Born: Ju­ly 17, 1674, South­amp­ton, Eng­land.

Died: No­vem­ber 25, 1748, Stoke New­ing­ton, Lon­don, Eng­land.

Buried: Bun­hill Fields, Lon­don, Eng­land.


Book Cover & Tombstone


Isaac Watts, D.D., pas­tor of a Church of Christ in Lon­don, suc­cess­or to the Rev. Jo­seph Car­lyl, Dr. John Ow­en, Mr. Da­vid Clark­son, and Dr. Is­aac Chaun­cey, af­ter fif­ty years of fee­ble la­bours in the Gos­pel, in­ter­rupt­ed by four years of tire­some sick­ness, was at last dis­missed to his rest. Inu­no Ie­su om­nia. 2 Cor. v. 8 Ab­sent from the bo­dy, and pre­sent with the Lord. Col. iii 4. When Christ, who is my life, shall ap­pear, then shall I al­so ap­pear with him in glo­ry.

This mo­nu­ment, on which the ab­ove mo­dest in­scrip­tion is placed, by or­der of the de­ceased, was erect­ed as a small test­i­mo­ny of re­gard to his me­mo­ry, by Sir John Har­topp and Dame Mary Ab­ney.


Watts’ fa­ther was a Non­con­for­mist im­pris­oned twice for his re­li­gious views. Is­aac learned Greek, La­tin, and He­brew un­der Mr. Pin­horn, rec­tor of All Saints, and head­mas­ter of the Gram­mar School in South­amp­ton.

Isaac’s taste for verse showed it­self in ear­ly child­hood, and his pro­mise caused a lo­cal doc­tor and oth­er friends to of­fer him a un­i­ver­si­ty ed­u­ca­tion, as­sum­ing he would be or­dained in the Church of Eng­land.

However, Is­aac de­clined and in­stead en­tered a Non­con­form­ist Acad­e­my at Stoke New­ing­ton in 1690, un­der the care of Tho­mas Rowe, pas­tor of the In­de­pen­dent con­gre­ga­tion at Gird­lers’ Hall; Is­aac joined this con­gre­ga­tion in 1693.

Watts left the Acad­e­my at age 20 and spent two years at home. It was dur­ing this pe­ri­od that he wrote the bulk of his Hymns and Spir­it­u­al Songs. They were sung from man­u­scripts in the South­amp­ton Cha­pel, and pub­lished 1707–09.

The next six years of his life were again spent at Stoke New­ing­ton, work­ing as tu­tor to the son of em­in­ent Pu­ri­tan John Har­topp. The in­tense stu­dy of these years is re­flect­ed in the the­o­lo­gi­cal and phil­o­soph­ic­al ma­te­ri­al he sub­se­quent­ly pub­lished.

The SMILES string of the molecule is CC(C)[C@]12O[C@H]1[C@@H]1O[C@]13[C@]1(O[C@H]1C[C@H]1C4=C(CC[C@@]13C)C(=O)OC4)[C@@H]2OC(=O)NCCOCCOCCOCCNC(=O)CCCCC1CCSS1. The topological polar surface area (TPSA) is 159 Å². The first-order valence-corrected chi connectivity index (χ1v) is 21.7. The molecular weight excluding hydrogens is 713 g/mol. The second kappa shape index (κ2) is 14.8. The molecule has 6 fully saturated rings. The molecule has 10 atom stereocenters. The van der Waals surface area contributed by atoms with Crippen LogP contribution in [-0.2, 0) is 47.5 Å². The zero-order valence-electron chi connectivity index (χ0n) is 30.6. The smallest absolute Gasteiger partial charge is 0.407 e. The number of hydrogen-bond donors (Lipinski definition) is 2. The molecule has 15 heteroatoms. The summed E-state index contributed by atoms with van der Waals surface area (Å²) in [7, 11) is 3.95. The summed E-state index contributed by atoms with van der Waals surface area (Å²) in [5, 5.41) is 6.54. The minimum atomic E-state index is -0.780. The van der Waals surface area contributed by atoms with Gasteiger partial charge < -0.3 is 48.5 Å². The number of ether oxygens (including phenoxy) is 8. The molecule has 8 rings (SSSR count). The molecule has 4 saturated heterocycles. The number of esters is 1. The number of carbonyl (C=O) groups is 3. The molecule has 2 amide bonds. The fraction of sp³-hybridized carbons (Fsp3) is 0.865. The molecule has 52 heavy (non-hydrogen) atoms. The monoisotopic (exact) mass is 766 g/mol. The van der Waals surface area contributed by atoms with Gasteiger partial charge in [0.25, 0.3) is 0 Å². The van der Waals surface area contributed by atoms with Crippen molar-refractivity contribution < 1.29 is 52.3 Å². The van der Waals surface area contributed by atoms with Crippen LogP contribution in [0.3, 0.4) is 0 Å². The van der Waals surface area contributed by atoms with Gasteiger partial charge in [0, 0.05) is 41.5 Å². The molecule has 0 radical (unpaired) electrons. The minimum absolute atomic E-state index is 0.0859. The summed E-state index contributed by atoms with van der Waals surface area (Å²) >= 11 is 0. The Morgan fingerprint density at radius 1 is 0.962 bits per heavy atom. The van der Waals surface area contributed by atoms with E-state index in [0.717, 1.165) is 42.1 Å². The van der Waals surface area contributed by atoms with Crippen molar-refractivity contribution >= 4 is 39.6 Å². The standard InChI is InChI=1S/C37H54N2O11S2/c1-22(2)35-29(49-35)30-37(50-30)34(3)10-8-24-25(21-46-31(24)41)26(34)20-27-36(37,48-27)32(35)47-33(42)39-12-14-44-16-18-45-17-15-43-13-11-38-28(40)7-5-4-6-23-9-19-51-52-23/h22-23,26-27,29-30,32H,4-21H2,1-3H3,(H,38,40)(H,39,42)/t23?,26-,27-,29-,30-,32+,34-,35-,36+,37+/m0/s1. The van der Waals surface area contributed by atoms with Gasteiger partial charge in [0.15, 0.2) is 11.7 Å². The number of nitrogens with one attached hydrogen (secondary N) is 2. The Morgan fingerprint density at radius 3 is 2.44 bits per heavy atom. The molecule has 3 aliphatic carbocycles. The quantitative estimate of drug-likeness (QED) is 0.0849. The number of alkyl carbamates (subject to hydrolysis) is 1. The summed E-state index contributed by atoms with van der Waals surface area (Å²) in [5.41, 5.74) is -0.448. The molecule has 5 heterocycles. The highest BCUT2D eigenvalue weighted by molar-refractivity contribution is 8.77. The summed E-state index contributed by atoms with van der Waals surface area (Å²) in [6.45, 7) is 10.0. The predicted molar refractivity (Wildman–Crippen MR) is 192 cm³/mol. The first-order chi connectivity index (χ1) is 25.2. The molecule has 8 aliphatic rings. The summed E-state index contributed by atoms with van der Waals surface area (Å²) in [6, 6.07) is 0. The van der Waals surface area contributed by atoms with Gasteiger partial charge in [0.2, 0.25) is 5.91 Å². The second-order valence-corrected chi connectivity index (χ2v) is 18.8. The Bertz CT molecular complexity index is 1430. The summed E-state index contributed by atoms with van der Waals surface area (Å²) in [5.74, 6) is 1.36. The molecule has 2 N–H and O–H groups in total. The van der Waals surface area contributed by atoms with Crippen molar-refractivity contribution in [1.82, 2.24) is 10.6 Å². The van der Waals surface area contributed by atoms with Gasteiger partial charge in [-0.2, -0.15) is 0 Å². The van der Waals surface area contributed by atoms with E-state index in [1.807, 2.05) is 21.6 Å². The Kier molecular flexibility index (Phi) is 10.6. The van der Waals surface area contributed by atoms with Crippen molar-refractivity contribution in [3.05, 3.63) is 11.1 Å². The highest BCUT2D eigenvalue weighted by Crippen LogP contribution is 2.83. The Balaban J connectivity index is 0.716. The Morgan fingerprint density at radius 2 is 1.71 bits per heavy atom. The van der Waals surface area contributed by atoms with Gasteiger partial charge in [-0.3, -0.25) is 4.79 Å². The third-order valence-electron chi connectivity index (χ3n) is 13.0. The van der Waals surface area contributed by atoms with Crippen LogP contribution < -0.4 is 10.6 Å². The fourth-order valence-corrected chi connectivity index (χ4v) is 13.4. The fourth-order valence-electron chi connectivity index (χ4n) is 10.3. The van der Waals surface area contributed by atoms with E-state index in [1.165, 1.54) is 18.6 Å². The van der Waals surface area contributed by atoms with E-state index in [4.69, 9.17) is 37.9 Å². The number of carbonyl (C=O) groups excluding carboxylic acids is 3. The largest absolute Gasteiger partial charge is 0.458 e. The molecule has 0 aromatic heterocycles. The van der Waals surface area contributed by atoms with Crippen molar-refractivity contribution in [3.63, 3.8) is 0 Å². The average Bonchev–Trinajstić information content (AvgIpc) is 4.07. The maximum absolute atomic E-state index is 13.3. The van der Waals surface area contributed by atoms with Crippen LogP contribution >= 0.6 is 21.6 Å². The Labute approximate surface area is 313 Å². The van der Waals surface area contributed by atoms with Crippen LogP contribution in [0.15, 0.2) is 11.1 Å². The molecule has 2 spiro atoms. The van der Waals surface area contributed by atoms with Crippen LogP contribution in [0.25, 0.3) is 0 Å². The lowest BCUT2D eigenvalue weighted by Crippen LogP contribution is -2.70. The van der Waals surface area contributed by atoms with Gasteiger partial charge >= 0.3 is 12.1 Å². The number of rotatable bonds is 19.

Watts preached his first ser­mon at age 24. In the next three years, he preached fre­quent­ly, and in 1702 was or­dained as pas­tor of the In­de­pend­ent con­gre­ga­tion in Mark Lane. At that time he moved in­to the house of a Mr. Hol­lis in the Mi­nor­ies.

His health be­gan to fail the next year, and Sam­u­el Price was ap­point­ed as his as­sist­ant in the min­is­try.

In 1712, a fe­ver shat­tered his con­sti­tu­tion, and Price became co-pas­tor of the con­gre­ga­tion, which had moved to a new cha­pel in Bu­ry Street.

It was at this time that Is­aac be­came the guest of Sir Tho­mas Ab­ney. He lived with Ab­ney (and lat­er Ab­ney’s wi­dow) the rest of his life, main­ly at The­o­balds in Hert­ford­shire, then for 13 years at Stoke New­ing­ton.

In 1728, the Un­i­ver­si­ty of Ed­in­burgh award­ed Watts a Doc­tor of Div­in­ity de­gree.



One of Watts’ best known sec­u­lar po­ems:

How Doth the Little Busy Bee

How doth the little busy bee
Improve each shining hour,
And gather honey all the day
From every opening flower.

How skillfully she builds her cell!
How neat she spreads the wax!
And labours hard to store it well
With the sweet food she makes.

In works of labour, or of skill,
I would be busy too;
For Satan finds some mischief still
For idle hands to do.

In books, or work, or healthful play,
Let my first years be past,
That I may give for every day
Some good account at last.